I mentioned this at the end of September, and promised some more examples. After marking up every copy of the August, September, October, and November issues of the Hill Rag and MidCityDC, I came to the conclusion that there are just too many mistakes to share. It would take days to write about them all.
But, my need to curmudge knows
First up is the name of MidCityDC. I'm not certain that's the proper style. It's "MIDCITY DC" on the website, "MidCity DC" in the masthead (PDF), and "Midcity DC" in the footer on each page. It would seem that the switch from DC North to a new name came with some confusion about what that name really is.
TBD's reporting on the naming of the Arts District in that part of the city). Perhaps the author of the 14th and U column (U Street Girl's Catherine Finn) could cover the whole Logan Circle/14th and U area, solving this toponymic disaster.
Richard Layman pointed this one out to me a last week. The cover of the August edition of the magazine is pictured to the left. Take note of the highlighted word on the cover. That's an example of where a little airbrushing might be acceptable, don't you think?
1) The gentleman's name is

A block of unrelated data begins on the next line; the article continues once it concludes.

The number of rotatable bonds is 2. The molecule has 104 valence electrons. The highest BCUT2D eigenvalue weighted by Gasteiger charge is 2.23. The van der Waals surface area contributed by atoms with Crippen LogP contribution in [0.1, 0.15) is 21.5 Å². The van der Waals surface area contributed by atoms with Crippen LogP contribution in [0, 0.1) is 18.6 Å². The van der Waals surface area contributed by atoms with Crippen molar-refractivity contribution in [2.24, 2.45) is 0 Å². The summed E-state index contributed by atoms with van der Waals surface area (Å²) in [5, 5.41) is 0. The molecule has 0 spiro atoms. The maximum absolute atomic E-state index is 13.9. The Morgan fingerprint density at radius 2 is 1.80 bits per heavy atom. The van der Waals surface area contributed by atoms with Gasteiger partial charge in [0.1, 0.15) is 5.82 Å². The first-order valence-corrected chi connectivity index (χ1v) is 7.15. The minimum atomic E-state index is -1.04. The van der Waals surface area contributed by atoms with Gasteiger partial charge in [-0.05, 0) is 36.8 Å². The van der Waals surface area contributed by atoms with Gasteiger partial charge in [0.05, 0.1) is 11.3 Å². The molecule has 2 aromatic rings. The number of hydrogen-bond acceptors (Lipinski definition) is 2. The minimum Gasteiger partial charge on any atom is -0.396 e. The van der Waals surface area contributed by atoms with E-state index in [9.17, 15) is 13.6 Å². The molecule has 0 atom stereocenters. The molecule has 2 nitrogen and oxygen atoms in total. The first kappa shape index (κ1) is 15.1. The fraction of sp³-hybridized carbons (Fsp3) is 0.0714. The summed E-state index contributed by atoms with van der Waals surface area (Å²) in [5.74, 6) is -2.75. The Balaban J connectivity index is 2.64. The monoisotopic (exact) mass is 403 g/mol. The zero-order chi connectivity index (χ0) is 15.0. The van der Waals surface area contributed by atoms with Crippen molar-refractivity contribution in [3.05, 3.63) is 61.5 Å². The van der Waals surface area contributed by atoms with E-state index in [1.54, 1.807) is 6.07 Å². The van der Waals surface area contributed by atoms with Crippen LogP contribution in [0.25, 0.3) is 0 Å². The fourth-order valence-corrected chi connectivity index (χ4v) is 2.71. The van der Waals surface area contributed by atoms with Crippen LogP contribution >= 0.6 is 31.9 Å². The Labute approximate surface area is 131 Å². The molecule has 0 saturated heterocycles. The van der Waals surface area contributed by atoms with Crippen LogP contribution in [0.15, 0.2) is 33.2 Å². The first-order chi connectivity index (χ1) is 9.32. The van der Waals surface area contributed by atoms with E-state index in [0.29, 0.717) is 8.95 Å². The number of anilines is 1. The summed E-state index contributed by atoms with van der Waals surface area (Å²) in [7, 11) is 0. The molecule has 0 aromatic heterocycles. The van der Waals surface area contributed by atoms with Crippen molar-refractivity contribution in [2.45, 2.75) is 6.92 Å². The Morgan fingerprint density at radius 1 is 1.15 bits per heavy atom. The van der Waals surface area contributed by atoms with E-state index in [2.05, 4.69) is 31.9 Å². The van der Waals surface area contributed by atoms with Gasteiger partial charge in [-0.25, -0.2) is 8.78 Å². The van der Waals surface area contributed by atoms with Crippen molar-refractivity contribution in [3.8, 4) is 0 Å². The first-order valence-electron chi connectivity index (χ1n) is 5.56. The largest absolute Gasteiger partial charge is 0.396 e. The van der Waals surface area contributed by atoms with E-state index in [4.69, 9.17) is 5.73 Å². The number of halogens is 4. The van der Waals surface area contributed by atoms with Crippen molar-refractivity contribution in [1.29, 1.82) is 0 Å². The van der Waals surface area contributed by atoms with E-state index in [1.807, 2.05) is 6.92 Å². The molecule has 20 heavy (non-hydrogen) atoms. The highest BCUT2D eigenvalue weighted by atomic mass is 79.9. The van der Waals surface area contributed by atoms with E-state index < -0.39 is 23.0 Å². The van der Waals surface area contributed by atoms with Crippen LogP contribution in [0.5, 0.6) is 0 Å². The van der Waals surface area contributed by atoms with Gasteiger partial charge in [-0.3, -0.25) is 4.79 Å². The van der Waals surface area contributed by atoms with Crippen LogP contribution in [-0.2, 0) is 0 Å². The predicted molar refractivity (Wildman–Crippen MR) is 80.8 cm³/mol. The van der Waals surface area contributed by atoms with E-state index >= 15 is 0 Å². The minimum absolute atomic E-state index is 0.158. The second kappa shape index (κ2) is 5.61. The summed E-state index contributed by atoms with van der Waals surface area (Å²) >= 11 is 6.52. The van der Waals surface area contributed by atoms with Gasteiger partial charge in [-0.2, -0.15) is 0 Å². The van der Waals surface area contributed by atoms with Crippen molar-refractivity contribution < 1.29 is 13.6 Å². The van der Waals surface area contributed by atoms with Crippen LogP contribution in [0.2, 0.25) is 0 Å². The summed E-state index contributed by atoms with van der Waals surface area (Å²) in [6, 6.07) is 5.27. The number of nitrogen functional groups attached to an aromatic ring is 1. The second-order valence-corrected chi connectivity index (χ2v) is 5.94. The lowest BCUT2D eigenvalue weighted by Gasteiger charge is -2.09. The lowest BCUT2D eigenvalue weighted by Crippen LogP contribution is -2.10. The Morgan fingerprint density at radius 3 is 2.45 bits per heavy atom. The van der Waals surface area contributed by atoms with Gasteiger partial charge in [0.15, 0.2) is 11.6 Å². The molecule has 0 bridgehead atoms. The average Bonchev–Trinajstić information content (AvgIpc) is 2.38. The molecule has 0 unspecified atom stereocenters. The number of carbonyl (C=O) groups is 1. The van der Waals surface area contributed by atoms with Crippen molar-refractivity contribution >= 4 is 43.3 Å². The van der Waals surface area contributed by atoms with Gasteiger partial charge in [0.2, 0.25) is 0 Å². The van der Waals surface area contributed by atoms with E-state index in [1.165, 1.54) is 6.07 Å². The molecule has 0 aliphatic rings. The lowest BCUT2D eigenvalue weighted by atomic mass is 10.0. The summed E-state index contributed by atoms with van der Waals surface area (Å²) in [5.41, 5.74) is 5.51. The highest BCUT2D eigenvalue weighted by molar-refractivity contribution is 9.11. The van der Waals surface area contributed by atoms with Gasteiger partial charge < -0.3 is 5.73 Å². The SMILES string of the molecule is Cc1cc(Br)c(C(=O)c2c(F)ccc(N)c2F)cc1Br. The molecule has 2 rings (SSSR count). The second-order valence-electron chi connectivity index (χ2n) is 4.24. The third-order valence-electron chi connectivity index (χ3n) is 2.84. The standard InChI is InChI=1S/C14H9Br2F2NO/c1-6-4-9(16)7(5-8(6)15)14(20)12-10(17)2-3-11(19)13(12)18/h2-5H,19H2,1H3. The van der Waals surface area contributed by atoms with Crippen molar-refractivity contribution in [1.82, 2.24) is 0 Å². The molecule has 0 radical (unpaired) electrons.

2) Rogue number.
3) It appears that the author wrote "used to," then changed her mind to say "used for," and never deleted "to."
4) This paragraph should be indented, as it's part of the bullet point above.
5) An indefinite article ("a") should be put in front of "City Council" here.
6) Extra comma. The Hill Rag doesn't appear to have a standard for dealing with commas. Sometimes they use an Oxford comma, sometimes they do not. Unnecessary commas appear in places where they are not needed, creating awkward pauses that make for difficult reading.
7) AMI is not defined anywhere in this article. When using jargon and acronyms, it's a good idea to provide definitions for those who might be unfamiliar with the term.
8) Missing comma. That extra comma in number 6 could float down here and fix two problems.
9) Number 8 is actually part of a much bigger problem. This paragraph is one run-on sentence. It hurts to read it, and I dare someone to diagram it! Here it is, reprinted it its terrible glory:
Alex Nyhan, representing Forest City Washington, the Yards developer had presented an overview of the project at the September meeting, and returned to seek approval of the Zoning Commission, including a variance needed because the project is included in the Southeast Federal Center Zoning Overlay, and will be taller than the 90' height requirement that the Overlay specifies, and others to enable a curb cut for a loading dock, and balconies on the apartment building.
Don't get me wrong, the Capital Community News stable of community newspapers are a valuable resource. It's just difficult to read without developing a small headache if you're an editor.